Context: The sustainability of urban areas is essential to the sustainability of regions, nations, and the world as a whole. Urban sustainability indicators (USIs) can play an important role in advancing the science and practice of sustaining urban systems. Objectives: We review the key concepts of urban sustainability and commonly used indicators for gauging the state and progress of urban sustainability, and discuss how USIs can be further improved from a landscape ecology perspective. Methods: This review is based primarily on peer-reviewed journal papers, as well as books, and documents published by international organizations, governmental agencies, and research institutions. We systematically examine what USIs actually measure and whether they are adequate for gauging urban sustainability, and then discuss major problems and challenges as well as ways forward in developing and applying USIs. Results: Numerous USIs have been developed, including single composite indices and indicator sets. This paper focuses on three indicator sets and ten composite indices. Eight of them cover all the three dimensions of sustainability (environment, economy, and society), and five cover two of the three. Five of them measure strong sustainability, and eight only indicate weak sustainability. Conclusions: Urban sustainability indicators abound, and so do problems with them. These include technical issues of normalization, weighting, and aggregation (upscaling), as well as conceptual issues of indicator selection, boundary delineation, heterogeneity, scale, and strong versus weak sustainability. To overcome these problems, principles and methods in landscape ecology—particularly those of landscape metrics, spatial scaling, and landscape sustainability—have much to offer, and this represents a challenging and fruitful research direction for both landscape and urban scientists in the coming decades.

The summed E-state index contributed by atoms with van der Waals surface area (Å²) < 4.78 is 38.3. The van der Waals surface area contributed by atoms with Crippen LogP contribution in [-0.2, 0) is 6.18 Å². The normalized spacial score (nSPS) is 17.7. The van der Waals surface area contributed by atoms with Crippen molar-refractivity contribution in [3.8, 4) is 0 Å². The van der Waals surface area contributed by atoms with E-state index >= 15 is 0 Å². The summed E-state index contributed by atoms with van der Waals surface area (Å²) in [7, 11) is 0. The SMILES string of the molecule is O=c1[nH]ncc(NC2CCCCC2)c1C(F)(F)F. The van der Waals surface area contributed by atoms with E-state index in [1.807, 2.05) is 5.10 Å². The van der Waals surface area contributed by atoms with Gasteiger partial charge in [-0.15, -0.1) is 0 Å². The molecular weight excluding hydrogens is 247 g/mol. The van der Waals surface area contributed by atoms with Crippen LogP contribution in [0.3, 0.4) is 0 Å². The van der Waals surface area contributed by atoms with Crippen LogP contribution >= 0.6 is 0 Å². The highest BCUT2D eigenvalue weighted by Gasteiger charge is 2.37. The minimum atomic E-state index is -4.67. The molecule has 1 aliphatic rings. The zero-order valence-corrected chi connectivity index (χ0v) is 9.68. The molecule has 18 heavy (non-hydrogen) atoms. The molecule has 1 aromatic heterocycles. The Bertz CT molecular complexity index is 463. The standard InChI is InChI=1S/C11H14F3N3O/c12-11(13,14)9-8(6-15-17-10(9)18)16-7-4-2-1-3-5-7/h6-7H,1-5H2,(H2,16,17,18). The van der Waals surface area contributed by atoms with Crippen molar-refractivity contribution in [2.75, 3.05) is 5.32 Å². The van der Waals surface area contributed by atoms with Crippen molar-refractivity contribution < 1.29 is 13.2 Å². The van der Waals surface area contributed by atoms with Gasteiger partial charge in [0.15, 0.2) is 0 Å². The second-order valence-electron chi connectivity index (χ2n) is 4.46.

- Indicator frameworks
- Landscape sustainability
- Sustainable cities
- Urban sustainability indicators
ASJC Scopus subject areas
- Geography, Planning and Development
- Nature and Landscape Conservation